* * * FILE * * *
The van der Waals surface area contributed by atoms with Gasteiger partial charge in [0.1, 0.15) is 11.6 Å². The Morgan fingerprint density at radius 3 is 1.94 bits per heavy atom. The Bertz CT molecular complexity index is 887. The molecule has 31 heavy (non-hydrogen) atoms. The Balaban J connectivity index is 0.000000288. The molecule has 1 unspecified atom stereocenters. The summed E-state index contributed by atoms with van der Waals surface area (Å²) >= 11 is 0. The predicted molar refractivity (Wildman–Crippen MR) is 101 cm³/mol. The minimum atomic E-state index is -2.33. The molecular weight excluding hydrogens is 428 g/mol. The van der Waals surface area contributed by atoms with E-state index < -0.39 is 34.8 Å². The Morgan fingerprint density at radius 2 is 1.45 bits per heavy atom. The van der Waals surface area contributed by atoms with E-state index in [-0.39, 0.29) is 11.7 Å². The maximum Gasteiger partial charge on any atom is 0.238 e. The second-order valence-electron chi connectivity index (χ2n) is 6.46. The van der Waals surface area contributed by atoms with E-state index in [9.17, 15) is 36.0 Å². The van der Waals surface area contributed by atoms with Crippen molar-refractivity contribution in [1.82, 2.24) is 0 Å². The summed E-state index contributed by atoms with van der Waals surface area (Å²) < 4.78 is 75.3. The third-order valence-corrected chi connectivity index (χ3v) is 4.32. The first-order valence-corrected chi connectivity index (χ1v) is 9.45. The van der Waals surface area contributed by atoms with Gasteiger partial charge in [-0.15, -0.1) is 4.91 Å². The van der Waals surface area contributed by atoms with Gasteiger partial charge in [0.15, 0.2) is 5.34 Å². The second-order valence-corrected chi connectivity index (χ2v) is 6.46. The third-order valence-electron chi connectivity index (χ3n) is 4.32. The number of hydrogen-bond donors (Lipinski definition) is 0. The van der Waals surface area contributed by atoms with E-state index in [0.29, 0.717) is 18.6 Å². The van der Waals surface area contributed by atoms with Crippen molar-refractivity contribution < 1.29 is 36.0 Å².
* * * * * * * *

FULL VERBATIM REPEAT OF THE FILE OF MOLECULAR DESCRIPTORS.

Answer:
The van der Waals surface area contributed by atoms with Gasteiger partial charge in [0.1, 0.15) is 11.6 Å². The Morgan fingerprint density at radius 3 is 1.94 bits per heavy atom. The Bertz CT molecular complexity index is 887. The molecule has 31 heavy (non-hydrogen) atoms. The Balaban J connectivity index is 0.000000288. The molecule has 1 unspecified atom stereocenters. The summed E-state index contributed by atoms with van der Waals surface area (Å²) >= 11 is 0. The predicted molar refractivity (Wildman–Crippen MR) is 101 cm³/mol. The minimum atomic E-state index is -2.33. The molecular weight excluding hydrogens is 428 g/mol. The van der Waals surface area contributed by atoms with E-state index < -0.39 is 34.8 Å². The Morgan fingerprint density at radius 2 is 1.45 bits per heavy atom. The van der Waals surface area contributed by atoms with E-state index in [-0.39, 0.29) is 11.7 Å². The maximum Gasteiger partial charge on any atom is 0.238 e. The second-order valence-electron chi connectivity index (χ2n) is 6.46. The van der Waals surface area contributed by atoms with E-state index in [9.17, 15) is 36.0 Å². The van der Waals surface area contributed by atoms with Crippen molar-refractivity contribution in [1.82, 2.24) is 0 Å². The summed E-state index contributed by atoms with van der Waals surface area (Å²) < 4.78 is 75.3. The third-order valence-corrected chi connectivity index (χ3v) is 4.32. The first-order valence-corrected chi connectivity index (χ1v) is 9.45. The van der Waals surface area contributed by atoms with Gasteiger partial charge in [-0.15, -0.1) is 4.91 Å². The van der Waals surface area contributed by atoms with Gasteiger partial charge in [0.15, 0.2) is 5.34 Å². The second-order valence-corrected chi connectivity index (χ2v) is 6.46. The third-order valence-electron chi connectivity index (χ3n) is 4.32. The number of hydrogen-bond donors (Lipinski definition) is 0. The van der Waals surface area contributed by atoms with E-state index in [0.29, 0.717) is 18.6 Å². The van der Waals surface area contributed by atoms with Crippen molar-refractivity contribution < 1.29 is 36.0 Å².